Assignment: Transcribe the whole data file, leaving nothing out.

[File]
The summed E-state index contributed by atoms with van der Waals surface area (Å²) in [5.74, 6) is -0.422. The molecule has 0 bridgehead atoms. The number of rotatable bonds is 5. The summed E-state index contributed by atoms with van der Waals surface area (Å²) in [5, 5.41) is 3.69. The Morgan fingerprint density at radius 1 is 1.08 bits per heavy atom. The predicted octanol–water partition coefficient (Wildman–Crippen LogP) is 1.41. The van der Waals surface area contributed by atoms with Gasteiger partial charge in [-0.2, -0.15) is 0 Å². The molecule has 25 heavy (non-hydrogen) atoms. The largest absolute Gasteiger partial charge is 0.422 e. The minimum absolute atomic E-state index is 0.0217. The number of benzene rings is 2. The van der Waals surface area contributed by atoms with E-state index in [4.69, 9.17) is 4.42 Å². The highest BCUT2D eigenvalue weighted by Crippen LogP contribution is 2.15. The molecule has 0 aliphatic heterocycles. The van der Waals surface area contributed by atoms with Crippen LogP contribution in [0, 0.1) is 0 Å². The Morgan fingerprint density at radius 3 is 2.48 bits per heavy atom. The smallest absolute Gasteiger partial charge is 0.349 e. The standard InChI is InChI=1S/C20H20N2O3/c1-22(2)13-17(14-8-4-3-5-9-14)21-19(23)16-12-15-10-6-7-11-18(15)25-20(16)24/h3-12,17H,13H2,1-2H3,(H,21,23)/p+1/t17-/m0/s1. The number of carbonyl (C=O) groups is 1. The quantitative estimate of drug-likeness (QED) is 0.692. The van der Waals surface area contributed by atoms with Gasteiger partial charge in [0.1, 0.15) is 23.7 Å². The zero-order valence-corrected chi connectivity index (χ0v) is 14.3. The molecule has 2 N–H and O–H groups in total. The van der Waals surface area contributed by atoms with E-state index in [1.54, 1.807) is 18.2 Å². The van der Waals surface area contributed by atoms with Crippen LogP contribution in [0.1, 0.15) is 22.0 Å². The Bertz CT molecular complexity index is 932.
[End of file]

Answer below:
The summed E-state index contributed by atoms with van der Waals surface area (Å²) in [5.74, 6) is -0.422. The molecule has 0 bridgehead atoms. The number of rotatable bonds is 5. The summed E-state index contributed by atoms with van der Waals surface area (Å²) in [5, 5.41) is 3.69. The Morgan fingerprint density at radius 1 is 1.08 bits per heavy atom. The predicted octanol–water partition coefficient (Wildman–Crippen LogP) is 1.41. The van der Waals surface area contributed by atoms with Gasteiger partial charge in [-0.2, -0.15) is 0 Å². The molecule has 25 heavy (non-hydrogen) atoms. The largest absolute Gasteiger partial charge is 0.422 e. The minimum absolute atomic E-state index is 0.0217. The number of benzene rings is 2. The van der Waals surface area contributed by atoms with E-state index in [4.69, 9.17) is 4.42 Å². The highest BCUT2D eigenvalue weighted by Crippen LogP contribution is 2.15. The molecule has 0 aliphatic heterocycles. The van der Waals surface area contributed by atoms with Crippen LogP contribution in [0, 0.1) is 0 Å². The Morgan fingerprint density at radius 3 is 2.48 bits per heavy atom. The smallest absolute Gasteiger partial charge is 0.349 e. The standard InChI is InChI=1S/C20H20N2O3/c1-22(2)13-17(14-8-4-3-5-9-14)21-19(23)16-12-15-10-6-7-11-18(15)25-20(16)24/h3-12,17H,13H2,1-2H3,(H,21,23)/p+1/t17-/m0/s1. The number of carbonyl (C=O) groups is 1. The quantitative estimate of drug-likeness (QED) is 0.692. The van der Waals surface area contributed by atoms with Gasteiger partial charge in [0.1, 0.15) is 23.7 Å². The zero-order valence-corrected chi connectivity index (χ0v) is 14.3. The molecule has 2 N–H and O–H groups in total. The van der Waals surface area contributed by atoms with E-state index in [1.54, 1.807) is 18.2 Å². The van der Waals surface area contributed by atoms with Crippen LogP contribution in [0.1, 0.15) is 22.0 Å². The Bertz CT molecular complexity index is 932.